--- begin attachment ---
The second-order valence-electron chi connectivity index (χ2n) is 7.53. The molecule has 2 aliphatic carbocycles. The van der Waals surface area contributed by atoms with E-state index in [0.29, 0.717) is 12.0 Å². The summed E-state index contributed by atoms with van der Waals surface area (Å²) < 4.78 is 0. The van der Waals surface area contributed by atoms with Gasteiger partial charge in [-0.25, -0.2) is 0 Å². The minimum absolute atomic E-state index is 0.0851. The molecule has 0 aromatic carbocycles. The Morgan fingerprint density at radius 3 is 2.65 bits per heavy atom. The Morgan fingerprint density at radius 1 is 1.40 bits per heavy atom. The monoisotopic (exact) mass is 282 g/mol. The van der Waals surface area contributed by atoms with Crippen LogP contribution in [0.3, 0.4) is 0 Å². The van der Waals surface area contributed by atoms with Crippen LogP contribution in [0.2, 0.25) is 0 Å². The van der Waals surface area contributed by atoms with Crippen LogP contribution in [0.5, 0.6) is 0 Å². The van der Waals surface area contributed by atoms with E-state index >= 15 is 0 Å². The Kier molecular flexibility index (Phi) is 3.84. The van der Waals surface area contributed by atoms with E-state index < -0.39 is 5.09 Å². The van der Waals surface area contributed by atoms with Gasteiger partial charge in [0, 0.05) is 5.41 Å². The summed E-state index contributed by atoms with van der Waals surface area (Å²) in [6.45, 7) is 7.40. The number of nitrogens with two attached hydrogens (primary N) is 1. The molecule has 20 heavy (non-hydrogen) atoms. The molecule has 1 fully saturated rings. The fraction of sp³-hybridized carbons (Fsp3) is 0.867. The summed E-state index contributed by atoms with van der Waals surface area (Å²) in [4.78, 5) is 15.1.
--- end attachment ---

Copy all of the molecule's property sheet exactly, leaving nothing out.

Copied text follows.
The second-order valence-electron chi connectivity index (χ2n) is 7.53. The molecule has 2 aliphatic carbocycles. The van der Waals surface area contributed by atoms with E-state index in [0.29, 0.717) is 12.0 Å². The summed E-state index contributed by atoms with van der Waals surface area (Å²) < 4.78 is 0. The van der Waals surface area contributed by atoms with Gasteiger partial charge in [-0.25, -0.2) is 0 Å². The minimum absolute atomic E-state index is 0.0851. The molecule has 0 aromatic carbocycles. The Morgan fingerprint density at radius 3 is 2.65 bits per heavy atom. The Morgan fingerprint density at radius 1 is 1.40 bits per heavy atom. The monoisotopic (exact) mass is 282 g/mol. The van der Waals surface area contributed by atoms with Crippen LogP contribution in [0.3, 0.4) is 0 Å². The van der Waals surface area contributed by atoms with Crippen LogP contribution in [0.2, 0.25) is 0 Å². The van der Waals surface area contributed by atoms with Crippen LogP contribution in [0.5, 0.6) is 0 Å². The van der Waals surface area contributed by atoms with E-state index >= 15 is 0 Å². The Kier molecular flexibility index (Phi) is 3.84. The van der Waals surface area contributed by atoms with E-state index < -0.39 is 5.09 Å². The van der Waals surface area contributed by atoms with Gasteiger partial charge in [0, 0.05) is 5.41 Å². The summed E-state index contributed by atoms with van der Waals surface area (Å²) in [6.45, 7) is 7.40. The number of nitrogens with two attached hydrogens (primary N) is 1. The molecule has 20 heavy (non-hydrogen) atoms. The molecule has 1 fully saturated rings. The fraction of sp³-hybridized carbons (Fsp3) is 0.867. The summed E-state index contributed by atoms with van der Waals surface area (Å²) in [4.78, 5) is 15.1.